The flu can take its toll on our health-care system in any given year, but with the ongoing COVID-19 pandemic, there is a risk that hospitals and health-care facilities could become overwhelmed if they need to treat both flu and COVID-19 patients. Getting a flu shot could also help reduce "unnecessary testing" for COVID-19 because several symptoms of both illnesses are similar. So it's vital that people do what they can to reduce their chances of getting it.

The last time I got a flu shot, I got sick. 

Flu vaccines cannot cause flu illness. Flu shots are made with either inactivated (killed) viruses, or with only a single protein from the flu virus. There are several reasons why someone might get flu symptoms, even after they have been vaccinated against the flu.

  • Some people can become ill from other respiratory viruses besides flu such as rhinoviruses, which are associated with the common cold, cause symptoms similar to flu, and also spread and cause illness during the flu season. The flu vaccine only protects against the flu, not other illnesses.

  • While you do start to develop antibodies right away, it takes the body two weeks after the flu shot to develop full immune protection. It is possible that a person might have been exposed to a flu virus shortly before getting vaccinated or during that two week period and that this exposure might have resulted in developing the flu before protection takes effect. That’s why it is important to get your flu shot early on. 

  • Some people may experience flu symptoms despite getting vaccinated is that they may have been exposed to a flu virus that is very different from the viruses the vaccine is designed to protect against. The ability of a flu vaccine to protect a person depends largely on the similarity or “match” between the viruses selected to make the vaccine and those spreading and causing illness. There are many different flu viruses that spread and cause illness among people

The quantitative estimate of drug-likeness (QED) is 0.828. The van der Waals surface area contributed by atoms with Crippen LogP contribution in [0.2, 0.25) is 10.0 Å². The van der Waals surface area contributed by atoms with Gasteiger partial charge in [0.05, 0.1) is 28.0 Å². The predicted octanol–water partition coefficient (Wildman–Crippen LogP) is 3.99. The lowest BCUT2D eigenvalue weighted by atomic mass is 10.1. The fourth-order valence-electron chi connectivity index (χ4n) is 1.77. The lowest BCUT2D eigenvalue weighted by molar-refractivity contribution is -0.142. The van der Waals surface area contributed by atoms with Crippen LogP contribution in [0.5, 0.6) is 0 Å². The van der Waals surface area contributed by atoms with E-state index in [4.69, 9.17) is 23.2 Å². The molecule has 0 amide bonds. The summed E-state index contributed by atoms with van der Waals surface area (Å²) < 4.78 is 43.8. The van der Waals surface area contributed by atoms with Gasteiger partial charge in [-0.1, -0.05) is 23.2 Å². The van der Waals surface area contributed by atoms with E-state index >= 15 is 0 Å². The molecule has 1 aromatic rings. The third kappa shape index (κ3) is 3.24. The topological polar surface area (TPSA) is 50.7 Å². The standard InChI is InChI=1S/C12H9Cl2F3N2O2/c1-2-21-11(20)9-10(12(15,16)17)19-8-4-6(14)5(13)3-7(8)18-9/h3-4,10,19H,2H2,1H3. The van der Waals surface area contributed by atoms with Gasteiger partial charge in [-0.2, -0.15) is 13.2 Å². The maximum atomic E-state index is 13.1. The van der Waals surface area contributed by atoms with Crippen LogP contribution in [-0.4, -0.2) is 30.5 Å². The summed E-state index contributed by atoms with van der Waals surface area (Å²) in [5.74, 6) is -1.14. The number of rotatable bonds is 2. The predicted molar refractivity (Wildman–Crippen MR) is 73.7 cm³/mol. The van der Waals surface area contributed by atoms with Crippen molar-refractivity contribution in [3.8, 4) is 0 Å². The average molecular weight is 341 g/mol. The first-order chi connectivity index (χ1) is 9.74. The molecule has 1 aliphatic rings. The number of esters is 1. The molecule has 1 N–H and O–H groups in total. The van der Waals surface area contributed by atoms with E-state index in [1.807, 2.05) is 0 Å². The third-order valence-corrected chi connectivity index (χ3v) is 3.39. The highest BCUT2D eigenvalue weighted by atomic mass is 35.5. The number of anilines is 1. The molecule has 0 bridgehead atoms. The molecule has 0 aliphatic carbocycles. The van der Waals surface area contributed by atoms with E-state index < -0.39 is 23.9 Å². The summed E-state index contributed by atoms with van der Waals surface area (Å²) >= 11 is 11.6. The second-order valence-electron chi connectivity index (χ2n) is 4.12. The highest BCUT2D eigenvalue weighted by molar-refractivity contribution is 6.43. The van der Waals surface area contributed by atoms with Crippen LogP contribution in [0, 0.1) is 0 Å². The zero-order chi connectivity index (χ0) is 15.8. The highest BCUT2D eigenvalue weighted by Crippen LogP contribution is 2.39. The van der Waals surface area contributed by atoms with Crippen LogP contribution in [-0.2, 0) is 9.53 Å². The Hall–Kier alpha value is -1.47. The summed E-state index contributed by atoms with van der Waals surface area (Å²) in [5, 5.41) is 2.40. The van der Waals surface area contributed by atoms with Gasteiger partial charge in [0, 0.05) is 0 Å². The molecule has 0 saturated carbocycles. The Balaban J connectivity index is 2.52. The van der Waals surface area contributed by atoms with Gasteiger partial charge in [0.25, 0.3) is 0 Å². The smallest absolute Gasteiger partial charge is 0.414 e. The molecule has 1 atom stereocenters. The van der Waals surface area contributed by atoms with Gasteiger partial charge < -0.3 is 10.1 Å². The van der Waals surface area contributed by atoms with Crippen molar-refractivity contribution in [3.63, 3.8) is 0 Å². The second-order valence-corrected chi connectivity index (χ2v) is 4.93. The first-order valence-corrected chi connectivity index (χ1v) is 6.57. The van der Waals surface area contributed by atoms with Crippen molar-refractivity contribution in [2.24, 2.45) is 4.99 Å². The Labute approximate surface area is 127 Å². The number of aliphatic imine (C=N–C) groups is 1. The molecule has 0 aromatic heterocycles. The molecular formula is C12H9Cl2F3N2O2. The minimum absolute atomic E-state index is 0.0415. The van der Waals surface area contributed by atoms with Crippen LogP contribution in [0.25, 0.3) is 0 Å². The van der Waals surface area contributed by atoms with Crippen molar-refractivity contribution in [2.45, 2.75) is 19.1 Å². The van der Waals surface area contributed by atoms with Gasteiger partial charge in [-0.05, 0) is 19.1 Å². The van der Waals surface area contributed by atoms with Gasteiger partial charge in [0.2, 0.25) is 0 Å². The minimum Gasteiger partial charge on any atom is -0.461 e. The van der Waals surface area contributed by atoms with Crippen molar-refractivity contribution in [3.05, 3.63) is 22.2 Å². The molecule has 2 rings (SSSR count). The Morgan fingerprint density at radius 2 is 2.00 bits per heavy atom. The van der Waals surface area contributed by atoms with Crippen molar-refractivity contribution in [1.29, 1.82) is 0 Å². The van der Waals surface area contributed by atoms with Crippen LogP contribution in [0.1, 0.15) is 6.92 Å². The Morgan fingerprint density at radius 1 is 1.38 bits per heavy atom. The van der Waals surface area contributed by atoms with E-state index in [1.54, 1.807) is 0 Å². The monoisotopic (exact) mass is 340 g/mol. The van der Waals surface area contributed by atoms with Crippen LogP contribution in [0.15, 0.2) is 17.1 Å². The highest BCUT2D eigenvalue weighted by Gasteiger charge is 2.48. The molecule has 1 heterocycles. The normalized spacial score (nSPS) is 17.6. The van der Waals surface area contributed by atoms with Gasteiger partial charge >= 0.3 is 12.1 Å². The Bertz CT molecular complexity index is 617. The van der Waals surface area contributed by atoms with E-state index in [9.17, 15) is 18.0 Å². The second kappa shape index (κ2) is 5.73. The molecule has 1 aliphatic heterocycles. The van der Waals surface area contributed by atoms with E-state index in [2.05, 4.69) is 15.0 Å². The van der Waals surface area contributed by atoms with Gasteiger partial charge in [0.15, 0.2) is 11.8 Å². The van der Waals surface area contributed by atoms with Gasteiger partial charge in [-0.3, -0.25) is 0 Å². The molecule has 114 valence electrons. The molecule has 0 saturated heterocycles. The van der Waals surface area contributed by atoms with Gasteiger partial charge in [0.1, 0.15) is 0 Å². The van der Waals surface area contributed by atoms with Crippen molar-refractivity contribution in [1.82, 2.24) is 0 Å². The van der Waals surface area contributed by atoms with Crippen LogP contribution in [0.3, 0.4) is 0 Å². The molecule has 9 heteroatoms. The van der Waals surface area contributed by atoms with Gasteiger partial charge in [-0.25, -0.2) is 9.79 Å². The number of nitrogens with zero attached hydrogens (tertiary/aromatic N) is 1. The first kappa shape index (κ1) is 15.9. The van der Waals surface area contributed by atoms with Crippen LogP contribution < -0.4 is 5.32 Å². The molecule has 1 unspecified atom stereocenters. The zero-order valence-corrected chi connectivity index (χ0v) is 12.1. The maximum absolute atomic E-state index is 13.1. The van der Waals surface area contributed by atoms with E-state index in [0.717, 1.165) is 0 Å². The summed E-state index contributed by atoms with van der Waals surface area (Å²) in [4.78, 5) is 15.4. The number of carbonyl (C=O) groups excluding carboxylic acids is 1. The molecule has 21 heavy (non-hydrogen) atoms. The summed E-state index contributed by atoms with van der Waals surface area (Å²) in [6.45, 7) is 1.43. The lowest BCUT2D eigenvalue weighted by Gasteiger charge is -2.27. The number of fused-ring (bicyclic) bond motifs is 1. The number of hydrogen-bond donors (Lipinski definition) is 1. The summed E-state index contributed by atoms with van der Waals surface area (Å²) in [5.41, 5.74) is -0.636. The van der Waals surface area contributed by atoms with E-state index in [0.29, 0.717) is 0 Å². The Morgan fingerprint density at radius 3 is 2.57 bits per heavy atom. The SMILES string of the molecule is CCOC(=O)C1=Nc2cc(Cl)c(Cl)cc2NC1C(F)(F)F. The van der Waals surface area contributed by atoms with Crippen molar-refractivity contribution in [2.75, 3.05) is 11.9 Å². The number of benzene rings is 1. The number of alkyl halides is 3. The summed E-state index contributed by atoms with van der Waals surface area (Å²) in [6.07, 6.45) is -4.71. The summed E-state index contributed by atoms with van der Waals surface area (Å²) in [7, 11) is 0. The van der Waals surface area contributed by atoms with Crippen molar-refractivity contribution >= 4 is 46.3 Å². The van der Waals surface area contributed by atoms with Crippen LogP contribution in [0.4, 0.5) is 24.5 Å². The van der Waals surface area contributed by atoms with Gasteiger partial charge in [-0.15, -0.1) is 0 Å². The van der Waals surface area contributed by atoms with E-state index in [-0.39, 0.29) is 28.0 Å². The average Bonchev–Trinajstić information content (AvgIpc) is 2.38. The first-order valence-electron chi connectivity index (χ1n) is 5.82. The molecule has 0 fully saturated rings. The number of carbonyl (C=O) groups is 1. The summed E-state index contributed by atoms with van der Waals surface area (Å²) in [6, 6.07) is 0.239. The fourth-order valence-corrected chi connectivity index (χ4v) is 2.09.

• The final explanation for experiencing flu symptoms after vaccination is that flu vaccines vary in how well they work and some people who get vaccinated still get sick. When that happens though, vaccination has been shown in several studies to reduce the severity of illness in those people who get vaccinated but still get sick.

How else can I prevent the spread of the flu?

In addition to getting the flu shot, people can adopt some simple practices (that might sound very familiar) to keep yourself and others healthy:

  • Covering coughs and sneezes

  • Avoid touching your eyes, nose, and mouth

  • Wash your hands often

  • Stay home if you are feeling unwell

  • Practice other healthy habits

    • Avoid close contact with people who are sick.

    • Get plenty of sleep.

    • Eat well, with lots of vegetables and fruits.

    • Drink lots of fluids.

    • Exercise regularly.

    • Manage your stress.